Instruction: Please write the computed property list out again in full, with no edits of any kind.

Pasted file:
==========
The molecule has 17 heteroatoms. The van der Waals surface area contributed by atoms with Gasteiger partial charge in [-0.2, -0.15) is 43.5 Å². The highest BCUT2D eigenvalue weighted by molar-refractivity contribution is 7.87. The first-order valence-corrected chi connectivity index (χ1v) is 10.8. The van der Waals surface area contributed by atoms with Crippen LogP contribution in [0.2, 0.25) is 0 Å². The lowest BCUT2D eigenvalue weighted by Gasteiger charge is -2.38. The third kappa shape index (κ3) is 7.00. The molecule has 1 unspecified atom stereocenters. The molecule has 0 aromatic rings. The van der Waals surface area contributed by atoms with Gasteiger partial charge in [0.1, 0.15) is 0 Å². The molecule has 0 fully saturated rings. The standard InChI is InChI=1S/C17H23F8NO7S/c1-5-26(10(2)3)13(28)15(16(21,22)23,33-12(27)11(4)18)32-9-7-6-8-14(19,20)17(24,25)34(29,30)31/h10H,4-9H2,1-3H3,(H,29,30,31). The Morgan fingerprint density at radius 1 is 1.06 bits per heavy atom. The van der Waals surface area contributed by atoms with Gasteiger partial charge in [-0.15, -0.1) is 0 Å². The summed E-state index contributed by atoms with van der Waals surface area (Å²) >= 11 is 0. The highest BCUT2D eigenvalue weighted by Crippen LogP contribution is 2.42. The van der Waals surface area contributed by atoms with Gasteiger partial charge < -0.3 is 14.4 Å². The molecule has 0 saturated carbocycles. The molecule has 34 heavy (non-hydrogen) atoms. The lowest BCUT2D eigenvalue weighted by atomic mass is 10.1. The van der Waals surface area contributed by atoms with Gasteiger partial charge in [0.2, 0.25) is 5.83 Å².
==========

The molecule has 17 heteroatoms. The van der Waals surface area contributed by atoms with Gasteiger partial charge in [-0.2, -0.15) is 43.5 Å². The highest BCUT2D eigenvalue weighted by molar-refractivity contribution is 7.87. The first-order valence-corrected chi connectivity index (χ1v) is 10.8. The van der Waals surface area contributed by atoms with Crippen LogP contribution in [0.2, 0.25) is 0 Å². The lowest BCUT2D eigenvalue weighted by Gasteiger charge is -2.38. The third kappa shape index (κ3) is 7.00. The molecule has 1 unspecified atom stereocenters. The molecule has 0 aromatic rings. The van der Waals surface area contributed by atoms with Gasteiger partial charge in [0.1, 0.15) is 0 Å². The molecule has 0 fully saturated rings. The standard InChI is InChI=1S/C17H23F8NO7S/c1-5-26(10(2)3)13(28)15(16(21,22)23,33-12(27)11(4)18)32-9-7-6-8-14(19,20)17(24,25)34(29,30)31/h10H,4-9H2,1-3H3,(H,29,30,31). The Morgan fingerprint density at radius 1 is 1.06 bits per heavy atom. The van der Waals surface area contributed by atoms with Gasteiger partial charge in [-0.15, -0.1) is 0 Å². The summed E-state index contributed by atoms with van der Waals surface area (Å²) >= 11 is 0. The highest BCUT2D eigenvalue weighted by Crippen LogP contribution is 2.42. The van der Waals surface area contributed by atoms with Gasteiger partial charge < -0.3 is 14.4 Å². The molecule has 0 saturated carbocycles. The molecule has 34 heavy (non-hydrogen) atoms. The lowest BCUT2D eigenvalue weighted by atomic mass is 10.1. The van der Waals surface area contributed by atoms with Gasteiger partial charge in [0.2, 0.25) is 5.83 Å².